So says Tom Miller of Greenhill commenting on Aaron Beswick’s Cutting in Cumberland County: Even a clearcut can have its place (Chronicle Herald, Apr 7, 2018):
True, clearcuts have a place, but not on 90 per cent of forest areas cut every year. That’s where this province is with our forest “management.”
An article in the Chronicle Herald by Aaron Beswick presents a favourable perspective on at least some clearcutting in Nova Scotia, that conducted on private lots in Cumberland managed by Athol Forestry Cooperative. View Cutting in Cumberland County: Even a clearcut can have its place (Chronicle Herald, Apr 7, 2018).
I can appreciate, alway have, that there are many private woodlot owners and managers who practice responsible forestry with a long term perspective and involving some clearcutting as described in the article. And I am happy to see some positive, optimistic news about smaller scale forestry in Cumberland Co.
Some interesting and I think fairly constructive discussion of the article developed fairly promptly on Woods and Waters Nova Scotia, reproduced below.
So here we are, time has run out and it will literally be a choice between “No Pipe/No Mill” and “Pipe in the Strait/No Mill” which has one logical outcome: No Mill (and a lot of angry people). But don’t expect a logical outcome.
Map with features on a map posted on a Northern Pulp website. “Our proposal is to construct an Effluent Treatment Facility on land at the mill property, and lay a pipeline on the bottom of Pictou Harbour, avoiding constraints as much as possible, that will carry the treated effluent to an outfall and multi-port diffuser in the Pictou Road area of the Northumberland Strait. The proposed location of the diffuser is within the same body of water (Pictou Road) as the discharge point for the existing Boat Harbour facility.”
Click on image to enlarge it
We are in a strange kind of space decision-wise regarding the Pictou Mill with Asia Pulp and Paper/Paper Excellence Canada/Northern Pulp/The Mill strategizing and negotiating in Trump style on two key issues – the type of Effluent Treatment Facility (ETF) that will replace the Boat Harbour treatment facility, and who pays for it – as deadlines for approval and construction of the ETF loom large.
The NS government didn’t help its bargaining position by imposing a deadline for shutting down Boat Harbour with no parameters on the alternatives, and it seems, no deadline for The Mill to have its plan ready for an EA. (View Boat Harbour Act – Bill 89)
But it is far from clear that Finland has figured it all out
In a blistering op-ed a few days ago, somewhat contradicting opinions expressed earlier, Harold Alexander goes after the “steady stream of similarly negative articles and opinions in The Chronicle Herald about the biomass power plant at Port Hawkesbury Paper” and provides “another opinion that is based on facts rather than hearsay and innuendo”, citing his own experience and information gained on visits to Finland.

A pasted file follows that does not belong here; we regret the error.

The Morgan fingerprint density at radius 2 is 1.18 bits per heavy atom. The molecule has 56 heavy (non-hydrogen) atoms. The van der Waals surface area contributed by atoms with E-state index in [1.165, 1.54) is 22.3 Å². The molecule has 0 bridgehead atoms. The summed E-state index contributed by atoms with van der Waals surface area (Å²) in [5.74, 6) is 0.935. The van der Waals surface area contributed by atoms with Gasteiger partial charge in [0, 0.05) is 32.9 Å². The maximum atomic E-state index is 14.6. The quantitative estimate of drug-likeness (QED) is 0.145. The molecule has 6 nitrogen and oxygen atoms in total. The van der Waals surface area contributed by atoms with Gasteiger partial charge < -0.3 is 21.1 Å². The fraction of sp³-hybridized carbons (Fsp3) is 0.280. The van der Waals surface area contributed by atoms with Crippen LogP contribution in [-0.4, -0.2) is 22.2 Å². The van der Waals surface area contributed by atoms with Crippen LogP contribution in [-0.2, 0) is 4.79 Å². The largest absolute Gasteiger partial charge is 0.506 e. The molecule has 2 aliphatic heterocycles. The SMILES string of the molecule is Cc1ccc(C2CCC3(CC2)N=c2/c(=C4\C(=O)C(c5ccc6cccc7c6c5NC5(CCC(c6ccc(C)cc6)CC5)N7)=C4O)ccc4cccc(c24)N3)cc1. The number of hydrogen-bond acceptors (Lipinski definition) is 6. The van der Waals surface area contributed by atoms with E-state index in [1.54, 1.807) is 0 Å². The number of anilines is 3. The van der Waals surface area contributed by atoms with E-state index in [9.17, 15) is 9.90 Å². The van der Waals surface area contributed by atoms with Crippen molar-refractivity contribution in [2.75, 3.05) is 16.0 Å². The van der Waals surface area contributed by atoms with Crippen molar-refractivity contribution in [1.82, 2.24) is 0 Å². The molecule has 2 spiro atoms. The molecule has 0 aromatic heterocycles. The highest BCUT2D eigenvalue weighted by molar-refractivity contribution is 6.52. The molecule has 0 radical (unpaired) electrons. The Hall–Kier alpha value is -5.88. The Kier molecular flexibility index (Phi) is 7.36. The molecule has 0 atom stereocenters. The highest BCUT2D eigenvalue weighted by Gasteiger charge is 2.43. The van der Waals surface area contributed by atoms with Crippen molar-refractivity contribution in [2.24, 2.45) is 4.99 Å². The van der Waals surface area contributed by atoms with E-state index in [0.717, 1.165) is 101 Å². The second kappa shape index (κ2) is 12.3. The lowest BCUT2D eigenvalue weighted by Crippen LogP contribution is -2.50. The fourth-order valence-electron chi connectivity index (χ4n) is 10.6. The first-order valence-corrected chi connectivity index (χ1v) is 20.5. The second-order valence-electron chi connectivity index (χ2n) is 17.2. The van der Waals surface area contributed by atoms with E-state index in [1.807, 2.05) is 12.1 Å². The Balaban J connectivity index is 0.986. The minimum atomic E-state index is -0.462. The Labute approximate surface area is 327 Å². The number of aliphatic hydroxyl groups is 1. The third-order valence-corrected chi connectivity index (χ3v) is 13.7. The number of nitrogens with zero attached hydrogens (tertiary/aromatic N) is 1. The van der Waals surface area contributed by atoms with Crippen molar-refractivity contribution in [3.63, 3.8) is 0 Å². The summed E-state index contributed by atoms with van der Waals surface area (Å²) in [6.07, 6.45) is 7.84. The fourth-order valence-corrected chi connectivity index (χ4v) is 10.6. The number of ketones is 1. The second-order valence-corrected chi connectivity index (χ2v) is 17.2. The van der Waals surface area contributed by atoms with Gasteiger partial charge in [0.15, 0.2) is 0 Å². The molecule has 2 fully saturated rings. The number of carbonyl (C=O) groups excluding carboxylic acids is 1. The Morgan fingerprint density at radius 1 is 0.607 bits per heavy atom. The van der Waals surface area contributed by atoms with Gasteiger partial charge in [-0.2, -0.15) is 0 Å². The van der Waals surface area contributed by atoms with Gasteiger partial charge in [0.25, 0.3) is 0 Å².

View COMMENTARY: In Finland, biomass is not a dirty word
by Harold Alexander in the Chronicle Herald, Mar 30, 2018
And in Nova Scotia, after the feller bunchers have gone, and with them, the sugar maple and the birds nests and the salamander habitat, silence reigns supreme, especially the silence from NSDNR on the subject of forest soil nutrient deficits
“Clearcut on Crown land in the Oak Lake area west of Lake Paul, fall 2017. It was a hardwood hill (predominantly sugar maple/red maple) overlooking the lake. A local maple syrup producer would have leased the Crown property for a sugar bush.” – Bob Bancroft.
Click on photo for a larger version
I have commented before on losses of nutrients, especially calcium, in forest soils over a large portion of the Nova Scotia landscape due to acid rain combined with the the inherently poor buffering capacity of forest soils developed on slates, granites and felsic bedrock on about 60% of our landscape. Clearcutting increases the losses through direct removal in harvested biomass and through increased leaching and loss of topsoil.
The loss of calcium in particular has been recognized as a major ecological issue for forests in northeastern North America affected by acid rain. Declines in calcium under forests are having diverse adverse effects either through calcium deficiency directly or indirectly through enhanced aluminum mobilization and mercury toxicity, effects being observed on zooplankton, forest herbs, invertebrates, song birds, cold tolerance of red spruce , sugar maple decline, loon reproduction.
Fortunately, one doesn’t really have to understand all of the nuances of hierarchical landscape classification or of the debates about natural disturbance regimes to appreciate most of this work as a guide to the landscapes of Nova Scotia.
An article in the March 2018 issue of Atlantic Forestry Review* alerted me that the latest version of DNR’s Ecological Land Classification (ELC) is now available online as a PDF document:
Ecological Land Classification for Nova Scotia, by Peter Neily, Sean Basquill, Eugene Quigley and Kevin Keys. Nova Scotia Department of Natural Resources Renewable Resources Branch Report FOR 2017-13.